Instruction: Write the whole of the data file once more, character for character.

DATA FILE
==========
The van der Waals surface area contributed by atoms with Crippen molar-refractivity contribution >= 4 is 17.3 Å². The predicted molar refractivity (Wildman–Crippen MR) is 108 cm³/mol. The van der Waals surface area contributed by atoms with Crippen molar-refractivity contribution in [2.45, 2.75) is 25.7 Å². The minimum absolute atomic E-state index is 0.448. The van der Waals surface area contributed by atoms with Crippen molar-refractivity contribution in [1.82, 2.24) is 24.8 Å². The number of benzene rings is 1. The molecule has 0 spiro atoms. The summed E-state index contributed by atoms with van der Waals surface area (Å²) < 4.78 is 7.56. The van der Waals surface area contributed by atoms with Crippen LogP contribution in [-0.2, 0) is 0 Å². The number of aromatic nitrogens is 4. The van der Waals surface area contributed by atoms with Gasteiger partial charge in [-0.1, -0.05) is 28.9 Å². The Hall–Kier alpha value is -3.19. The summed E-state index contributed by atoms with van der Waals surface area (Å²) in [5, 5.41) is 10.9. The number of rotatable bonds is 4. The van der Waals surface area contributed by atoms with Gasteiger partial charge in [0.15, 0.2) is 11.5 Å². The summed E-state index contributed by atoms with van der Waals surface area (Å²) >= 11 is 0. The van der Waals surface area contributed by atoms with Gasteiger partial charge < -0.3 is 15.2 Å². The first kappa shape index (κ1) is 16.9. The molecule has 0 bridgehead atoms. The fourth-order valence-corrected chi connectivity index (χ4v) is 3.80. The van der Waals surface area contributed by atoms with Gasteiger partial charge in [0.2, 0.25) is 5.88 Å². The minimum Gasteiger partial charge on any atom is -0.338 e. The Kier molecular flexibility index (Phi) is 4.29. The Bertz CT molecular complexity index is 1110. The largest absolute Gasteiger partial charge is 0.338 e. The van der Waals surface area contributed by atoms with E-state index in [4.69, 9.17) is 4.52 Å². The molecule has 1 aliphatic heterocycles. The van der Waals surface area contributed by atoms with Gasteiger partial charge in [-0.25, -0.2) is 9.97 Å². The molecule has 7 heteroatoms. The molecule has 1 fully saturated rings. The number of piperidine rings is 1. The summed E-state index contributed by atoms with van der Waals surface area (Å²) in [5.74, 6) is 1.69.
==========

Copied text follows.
The van der Waals surface area contributed by atoms with Crippen molar-refractivity contribution >= 4 is 17.3 Å². The predicted molar refractivity (Wildman–Crippen MR) is 108 cm³/mol. The van der Waals surface area contributed by atoms with Crippen molar-refractivity contribution in [2.45, 2.75) is 25.7 Å². The minimum absolute atomic E-state index is 0.448. The van der Waals surface area contributed by atoms with Crippen molar-refractivity contribution in [1.82, 2.24) is 24.8 Å². The number of benzene rings is 1. The molecule has 0 spiro atoms. The summed E-state index contributed by atoms with van der Waals surface area (Å²) < 4.78 is 7.56. The van der Waals surface area contributed by atoms with Crippen LogP contribution in [-0.2, 0) is 0 Å². The number of aromatic nitrogens is 4. The van der Waals surface area contributed by atoms with Gasteiger partial charge in [-0.1, -0.05) is 28.9 Å². The Hall–Kier alpha value is -3.19. The summed E-state index contributed by atoms with van der Waals surface area (Å²) in [5, 5.41) is 10.9. The number of rotatable bonds is 4. The van der Waals surface area contributed by atoms with Gasteiger partial charge in [0.15, 0.2) is 11.5 Å². The summed E-state index contributed by atoms with van der Waals surface area (Å²) >= 11 is 0. The van der Waals surface area contributed by atoms with Gasteiger partial charge < -0.3 is 15.2 Å². The first kappa shape index (κ1) is 16.9. The molecule has 0 bridgehead atoms. The fourth-order valence-corrected chi connectivity index (χ4v) is 3.80. The van der Waals surface area contributed by atoms with Gasteiger partial charge in [0.2, 0.25) is 5.88 Å². The minimum Gasteiger partial charge on any atom is -0.338 e. The Kier molecular flexibility index (Phi) is 4.29. The Bertz CT molecular complexity index is 1110. The largest absolute Gasteiger partial charge is 0.338 e. The van der Waals surface area contributed by atoms with E-state index in [4.69, 9.17) is 4.52 Å². The molecule has 1 aliphatic heterocycles. The van der Waals surface area contributed by atoms with Gasteiger partial charge in [-0.25, -0.2) is 9.97 Å². The molecule has 7 heteroatoms. The molecule has 1 fully saturated rings. The number of piperidine rings is 1. The summed E-state index contributed by atoms with van der Waals surface area (Å²) in [5.74, 6) is 1.69.